Kozienice (Polish pronunciation: [kɔʑɛˈɲit͡sɛ] (listen); Yiddish: קאזשניץ Kozhnits; German: Koschnitz) is a town in central Poland with 21,500 inhabitants (1995). Located four miles from the Vistula, it is the capital of Kozienice County (Polish Powiat kozienicki). The name of the town first appeared in records in 1429, when it was spelled in Latin Coszinicze (Kozinice). In 1569 it was called Kozienycze – the name comes from the given name Kozina.
Palace in Kozienice
|• Mayor||Piotr Kozłowski|
|• Total||10.45 km2 (4.03 sq mi)|
|• Density||1,700/km2 (4,500/sq mi)|
|Time zone||UTC+1 (CET)|
|• Summer (DST)||UTC+2 (CEST)|
|Area code(s)||+48 48|
Even though Kozienice is part of Lesser Poland, it is situated in the Masovian Voivodeship (since 1999); previously, it was in Radom Voivodeship (1975–1998) and in Kielce Voivodeship (1919–1939, 1945–1975). North-west of Kozienice, in Świerże Górne, Poland's second largest coal-fired thermal Kozienice Power Station is located.
History of the town dates back to 1206, when – together with neighboring villages, Kozienice was owned by the Norbertine Nuns from Płock. Subsequently, it used to belong to Polish crown, and remained so until the Partitions of Poland. In 1326 Kozienice was incorporated by King Władysław I the Elbow-high. Located on the ancient road from Kraków to Vilnius and on the edge of the Kozienice Forest, the town became one of favorite retreats of King Władysław II Jagiełło, who founded a church there in 1394. Due to close proximity of the Kozienice Forest and, thus the easily accessible wood supply a pontoon bridge was built over the river, which was later moved to Czerwińsk and used by Polish troops to cross the Vistula (Wisła) between June 30 and July 3, 1410 (see Polish–Lithuanian–Teutonic War).
In 1467, future King Sigismund I the Old was born in Kozienice at a manor house, which is marked by a monument, erected in 1518 (the oldest non-religious monument in Poland). Kozienice was incorporated as a city in 1549, by King Sigismund II Augustus. In 1652, the town was decimated by a cholera outbreak, and four years later, during the Deluge, a battle between Poles and Swedes took place there. In 1782 Kozienice burns in a fire, and due to the efforts of King Stanisław August Poniatowski, the town was rebuilt, and wooden buildings were replaced by stone houses. In 1784-1788, a manufacture, producing rifles, was founded in Kozienice. In 1867, for the first time in history, Kozienice became the seat of a county. A road to Radom was built, as well as barracks of the Imperial Russian Army. In 1897 it was inhabited by 6391 people (including 3764 Jews).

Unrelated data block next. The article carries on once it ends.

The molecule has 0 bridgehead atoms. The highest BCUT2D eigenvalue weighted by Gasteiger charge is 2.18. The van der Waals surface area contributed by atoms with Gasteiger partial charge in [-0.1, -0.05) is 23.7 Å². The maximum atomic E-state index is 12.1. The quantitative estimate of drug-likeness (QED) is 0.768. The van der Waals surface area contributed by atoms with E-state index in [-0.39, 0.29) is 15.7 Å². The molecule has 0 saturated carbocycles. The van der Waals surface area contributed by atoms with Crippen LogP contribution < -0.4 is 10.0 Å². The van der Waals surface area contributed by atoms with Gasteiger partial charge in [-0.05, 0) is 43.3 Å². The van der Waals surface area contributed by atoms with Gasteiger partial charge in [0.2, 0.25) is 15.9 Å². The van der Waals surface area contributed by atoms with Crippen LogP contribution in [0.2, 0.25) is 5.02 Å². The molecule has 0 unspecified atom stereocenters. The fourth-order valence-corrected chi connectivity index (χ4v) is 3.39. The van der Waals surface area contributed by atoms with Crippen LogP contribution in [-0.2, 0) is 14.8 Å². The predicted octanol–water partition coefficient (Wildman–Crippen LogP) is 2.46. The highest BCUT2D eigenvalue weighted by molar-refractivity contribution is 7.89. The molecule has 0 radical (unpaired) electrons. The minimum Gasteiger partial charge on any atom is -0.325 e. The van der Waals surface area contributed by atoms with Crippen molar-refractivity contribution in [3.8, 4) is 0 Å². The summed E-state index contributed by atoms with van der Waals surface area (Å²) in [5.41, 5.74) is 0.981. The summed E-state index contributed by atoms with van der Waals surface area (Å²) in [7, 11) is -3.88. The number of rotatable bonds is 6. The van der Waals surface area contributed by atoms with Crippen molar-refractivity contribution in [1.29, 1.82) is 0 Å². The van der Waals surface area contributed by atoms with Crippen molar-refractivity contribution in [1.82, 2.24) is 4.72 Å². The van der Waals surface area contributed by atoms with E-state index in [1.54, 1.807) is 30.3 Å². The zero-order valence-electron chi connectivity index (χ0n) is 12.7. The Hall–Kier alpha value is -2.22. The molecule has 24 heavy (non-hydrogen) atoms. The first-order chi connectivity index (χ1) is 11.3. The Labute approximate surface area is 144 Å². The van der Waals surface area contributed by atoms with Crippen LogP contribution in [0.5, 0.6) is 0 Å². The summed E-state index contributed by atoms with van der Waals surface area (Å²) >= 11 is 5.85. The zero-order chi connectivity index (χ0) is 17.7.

Jews in KozieniceEdit
Kozienice had a Jewish community with a long history dating back to 1596. Kozienice is pronounced as "Kozhnitz" in Yiddish. In the early 19th century, the Kozhnitzer Magid Yisroel Hopsztajn was one of the pioneers of Hasidism in Poland. He established the Kozhnitz dynasty. In 1856, there were 2,885 people in Kozienice with 1,961 Jews, and in 1897, there were 6,882 people and 3,700 were Jews. Before World War II, about 15,000 souls lived in this region. The Jewish community lived there for about 400 years. The two main industries there were tourism, with Jewish pilgrims visiting the Maggid's tomb, and shoe manufacturing. Kozienice had approximately 5,000 Jews before World War II.
During the invasion of Poland in September 1939, the Germans forced 2,000 Jews into a small local church, where many of them died of suffocation. Kozienice had 15 streets. The Germans established a ghetto in the Fall of 1940 in an area of only three streets. A Jewish Judenrat council was established by the Germans, but most prominent Jews refused to serve. On September 27, 1942, 8,000 Jews from Kozienice and nearby towns were sent to the Treblinka death camp, where they were murdered on arrival. Only 70 - 120 Jews were then left in the Kozienice ghetto, but they were deported in late December 1942 to the Pionki slave labor camp and to Skarzysko Kamienna camp. Some Jews, however, were able to survive the Holocaust by hiding with the Poles. After World War II the survivors emigrated and with time created the Memorial Book of Kozienice, with supplementary List of Martyrs from Kozienice which includes residents of Kozienice killed in Kozienice itself as well as those deported to death camps where they were gassed.
Twin towns — sister citiesEdit
Kozienice is twinned with:
- Virtual Shtetl: Kozienice
- Krzysztof Urbański (2009). "Kozienice. Historia - Społeczność żydowska przed 1989". Virtual Shtetl (Wirtualny Sztetl), Muzeum Historii Żydów Polskich POLIN.
- Baruch Kaplinski, Zelig Berman, Mordekhai Donnerstein, Ratze Wasserman, Tzvi Madanes, Levi Mandel, Elimelekh Feigenbaum, Leibel Fishstein, David Kestenberg (1985). "Memorial Book of Kozienice". Translation of Sefer Zikaron le-Kehilat Kosznitz. Published in New York: JewishGen web site. CS1 maint: uses authors parameter (link)
|Wikimedia Commons has media related to Kozienice.|
- Urząd Miejski w Kozienicach (2016), Kozienice. Historia 1206–1999 (highlights). Gmina Kozienice
- Sefer Zikaron li-Kehilat Kozhnitz (The book of Kozienice; The birth and the destruction of a Jewish community); Editor: Baruch Kaplinski, Tel Aviv – New York, The Kozienice Organization, 1985 (English, 677 pages)
- Former residents of Kozhnitz in Israel, 1969 (Hebrew and Yiddish, 516 pages)
- The Ghetto in Kozienice by Chaim Dimant, Paris, Yizkor Book Project
- on YouTube